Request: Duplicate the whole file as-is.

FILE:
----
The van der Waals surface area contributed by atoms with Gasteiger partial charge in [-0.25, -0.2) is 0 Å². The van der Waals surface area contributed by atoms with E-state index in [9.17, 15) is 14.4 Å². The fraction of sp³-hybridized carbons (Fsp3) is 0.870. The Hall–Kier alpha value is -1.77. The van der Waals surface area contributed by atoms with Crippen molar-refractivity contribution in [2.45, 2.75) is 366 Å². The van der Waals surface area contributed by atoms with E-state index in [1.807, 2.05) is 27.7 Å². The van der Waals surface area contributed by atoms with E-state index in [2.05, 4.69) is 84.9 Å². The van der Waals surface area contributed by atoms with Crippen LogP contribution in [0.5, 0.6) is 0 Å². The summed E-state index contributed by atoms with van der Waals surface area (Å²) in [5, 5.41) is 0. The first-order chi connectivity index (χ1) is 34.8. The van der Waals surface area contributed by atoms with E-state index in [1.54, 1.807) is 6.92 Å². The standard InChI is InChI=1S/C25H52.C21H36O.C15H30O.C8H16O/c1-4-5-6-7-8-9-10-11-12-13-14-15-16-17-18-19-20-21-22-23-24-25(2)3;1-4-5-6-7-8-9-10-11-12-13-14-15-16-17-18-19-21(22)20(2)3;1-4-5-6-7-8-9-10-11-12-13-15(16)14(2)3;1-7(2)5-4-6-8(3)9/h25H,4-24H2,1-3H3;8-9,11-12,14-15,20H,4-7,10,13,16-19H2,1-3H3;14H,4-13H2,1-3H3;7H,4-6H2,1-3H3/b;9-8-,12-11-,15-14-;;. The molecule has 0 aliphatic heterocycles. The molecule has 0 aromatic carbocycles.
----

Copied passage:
The van der Waals surface area contributed by atoms with Gasteiger partial charge in [-0.25, -0.2) is 0 Å². The van der Waals surface area contributed by atoms with E-state index in [9.17, 15) is 14.4 Å². The fraction of sp³-hybridized carbons (Fsp3) is 0.870. The Hall–Kier alpha value is -1.77. The van der Waals surface area contributed by atoms with Crippen molar-refractivity contribution in [2.45, 2.75) is 366 Å². The van der Waals surface area contributed by atoms with E-state index in [1.807, 2.05) is 27.7 Å². The van der Waals surface area contributed by atoms with E-state index in [2.05, 4.69) is 84.9 Å². The van der Waals surface area contributed by atoms with Crippen LogP contribution in [0.5, 0.6) is 0 Å². The summed E-state index contributed by atoms with van der Waals surface area (Å²) in [5, 5.41) is 0. The first-order chi connectivity index (χ1) is 34.8. The van der Waals surface area contributed by atoms with E-state index in [1.54, 1.807) is 6.92 Å². The standard InChI is InChI=1S/C25H52.C21H36O.C15H30O.C8H16O/c1-4-5-6-7-8-9-10-11-12-13-14-15-16-17-18-19-20-21-22-23-24-25(2)3;1-4-5-6-7-8-9-10-11-12-13-14-15-16-17-18-19-21(22)20(2)3;1-4-5-6-7-8-9-10-11-12-13-15(16)14(2)3;1-7(2)5-4-6-8(3)9/h25H,4-24H2,1-3H3;8-9,11-12,14-15,20H,4-7,10,13,16-19H2,1-3H3;14H,4-13H2,1-3H3;7H,4-6H2,1-3H3/b;9-8-,12-11-,15-14-;;. The molecule has 0 aliphatic heterocycles. The molecule has 0 aromatic carbocycles.